Facebook has reportedly introduced a new feature, tentatively titled “Your Time On Facebook”, that would provide information about how much time users spent on the platform each day in a week, along with the average time spent on the site per day.
The new feature would offer users the option to set a daily time limit as well as a link to manage their Facebook notifications, TechCrunch reported late on Friday.
“We’re always working on new ways to help make sure people’s time on Facebook is time well spent,” a Facebook spokesperson was quoted as saying by TechCrunch.
Previously, companies such as Apple and Google have rolled out features to keep a tab on the time people spent on their computers and smartphones.
“This self-policing could be important since both iOS and Android are launching their own screen time monitoring dashboards that reveal which apps are dominating your attention and can alert you or lock you out of apps when you hit your time limit,” the report added.
Facing the flak over its inability to spot and remove the livestreaming of New Zealand mosque’s shooting, Facebook on Tuesday said 4,000 people viewed it before being taken down.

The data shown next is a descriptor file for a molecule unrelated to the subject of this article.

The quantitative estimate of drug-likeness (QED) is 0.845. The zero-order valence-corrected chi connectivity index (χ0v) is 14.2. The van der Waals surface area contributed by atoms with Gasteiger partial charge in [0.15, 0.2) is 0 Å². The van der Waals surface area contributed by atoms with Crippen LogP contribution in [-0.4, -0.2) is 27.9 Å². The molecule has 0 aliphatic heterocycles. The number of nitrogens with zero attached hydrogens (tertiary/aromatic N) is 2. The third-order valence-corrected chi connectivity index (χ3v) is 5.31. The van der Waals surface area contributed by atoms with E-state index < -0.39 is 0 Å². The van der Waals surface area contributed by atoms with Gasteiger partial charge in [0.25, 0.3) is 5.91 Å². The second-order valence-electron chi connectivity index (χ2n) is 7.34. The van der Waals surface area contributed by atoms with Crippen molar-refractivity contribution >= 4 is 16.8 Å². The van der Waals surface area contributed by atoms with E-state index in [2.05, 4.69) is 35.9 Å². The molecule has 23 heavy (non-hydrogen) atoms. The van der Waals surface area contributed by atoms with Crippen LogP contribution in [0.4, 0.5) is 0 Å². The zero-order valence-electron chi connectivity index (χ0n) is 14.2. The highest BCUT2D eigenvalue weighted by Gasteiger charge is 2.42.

“The video was viewed fewer than 200 times during the live broadcast. No users reported the video during the live broadcast,” Chris Sonderby, VP and Deputy General Counsel, said in a blog-post. “Including the views during the live broadcast, the video was viewed about 4,000 times in total before being removed from Facebook,” Sonderby added.
Strapped with a GoPro camera to his head, the gunman broadcasted graphic footage of shooting via Facebook Live for nearly 17 minutes. It was later shared in millions on other social media platforms.
Fifty people were killed in the shootings at Al Noor Mosque and the Linwood Avenue Masjid in Christchurch on March 15 after 28-year-old Australian national Brenton Tarrant opened indiscriminate firings.
According to Facebook, the first user report on the original video came in 29 minutes after the video started, and 12 minutes after the live broadcast ended. “Before we were alerted to the video, a user on ‘8chan’ posted a link to a copy of the video on a file-sharing site,” said Sonderby.
“We removed the personal accounts of the named suspect from Facebook and Instagram, and are identifying and removing any imposter accounts that surface,” he said.
Facebook said it removed the original video and hashed it to detect other shares visually similar to that video and automatically remove them from Facebook and Instagram.
“Some variants such as screen recordings were more difficult to detect, so we expanded to additional detection systems, including the use of audio technology,” Sonderby said.
“In the first 24 hours, we removed about 1.5 million videos of the attack. More than 1.2 million of those videos were blocked at upload, and were therefore prevented from being seen on our services,” he said. (IANS)